- Failure to Provide Every Resident an Environment Free of Accident Hazards and Provide Adequate Supervision to Prevent Avoidable Accidents
- Failure to Prevent an Accident Caused by Employee Neglect - AR State Inspector
- Failure to Provide Proper Care for Residents Requiring Special Services
- Failure to Follow Physician's Orders - AR State Inspector
- Failure to Review or Revise a Resident's Care Plan for any Major Change in the Resident's Physical or Mental Health
In a summary statement of deficiencies dated February 3, 2017, the state surveyors documented that the facility had failed to "ensure a seat belt was securely applied [according to] manufacturer's instructions to prevent potential resident injury during transport in a wheelchair in a facility van." The deficient practice by the employees at the facility "resulted in a resident falling to the floor when the van was in motion."
The investigators also documented a nursing home failure "to ensure transport staff called for assistance to get the resident off of the van floor [before] continuing the transport." The home also failed "to ensure [that] the incident was investigated to determine whether" a staff failure or equipment failure caused the resident's fall to the floor.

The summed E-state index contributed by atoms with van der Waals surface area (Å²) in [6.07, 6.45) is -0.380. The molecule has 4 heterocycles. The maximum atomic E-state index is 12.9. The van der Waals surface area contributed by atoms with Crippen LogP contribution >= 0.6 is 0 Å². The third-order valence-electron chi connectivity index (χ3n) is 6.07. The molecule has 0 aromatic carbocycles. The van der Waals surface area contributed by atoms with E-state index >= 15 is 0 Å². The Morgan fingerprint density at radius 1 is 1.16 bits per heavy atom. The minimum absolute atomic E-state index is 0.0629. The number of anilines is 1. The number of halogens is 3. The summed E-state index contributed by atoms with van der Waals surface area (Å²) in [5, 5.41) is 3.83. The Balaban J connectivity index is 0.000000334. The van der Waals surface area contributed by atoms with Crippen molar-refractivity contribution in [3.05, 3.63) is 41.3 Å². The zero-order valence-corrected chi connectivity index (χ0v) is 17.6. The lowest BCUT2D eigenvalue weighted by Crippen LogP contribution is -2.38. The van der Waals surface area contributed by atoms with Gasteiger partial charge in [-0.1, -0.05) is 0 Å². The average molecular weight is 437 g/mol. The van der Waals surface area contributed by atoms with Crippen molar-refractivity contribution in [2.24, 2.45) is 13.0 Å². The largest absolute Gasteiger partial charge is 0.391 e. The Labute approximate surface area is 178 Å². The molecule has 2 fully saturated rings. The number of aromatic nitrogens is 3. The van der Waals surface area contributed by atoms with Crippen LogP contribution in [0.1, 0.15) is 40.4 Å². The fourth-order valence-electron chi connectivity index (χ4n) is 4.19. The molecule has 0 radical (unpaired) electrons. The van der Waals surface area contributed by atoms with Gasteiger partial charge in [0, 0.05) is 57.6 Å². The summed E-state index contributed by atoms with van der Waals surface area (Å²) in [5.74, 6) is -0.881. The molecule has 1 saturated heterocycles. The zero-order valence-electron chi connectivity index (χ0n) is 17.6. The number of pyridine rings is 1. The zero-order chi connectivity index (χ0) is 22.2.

The survey team determined the actions by the nursing home failed to "facilitate the ability to determine if further training and increased supervision were needed; and, failed to ensure training of transportation staff included hands-on demonstrations and a successful return demonstration to verify that staff was competent to carry out transportation duties."
The deficient practice involved one of fourteen residents "who utilized a wheelchair for mobility and the use of the facility van for transportation." These "failed practices resulted in Immediate Jeopardy, which caused or could have caused serious harm, injury or death to [the resident]." The failures "had the potential to cause more than minimal harm to fifty-nine residents who were transported in the facility van while in a wheelchair."
The state investigator team informed the facility of "the condition of Immediate Jeopardy" involving the severely cognitively impaired resident who requires "extensive physical assistance of two-plus persons for bed mobility and transfers, [who] had shortness of breath upon exertion, required oxygen therapy, and used a wheelchair for mobility."
The survey team reviewed the resident's Nurse's Notes dated November 11, 2016, that documented that the resident was "refusing to get up for breakfast." The Nurse Note documented "wheezing present in bilateral lungs anteriorly and posteriorly. The resident skin is cool, clammy to touch. Blood sugars [are registered at] 283."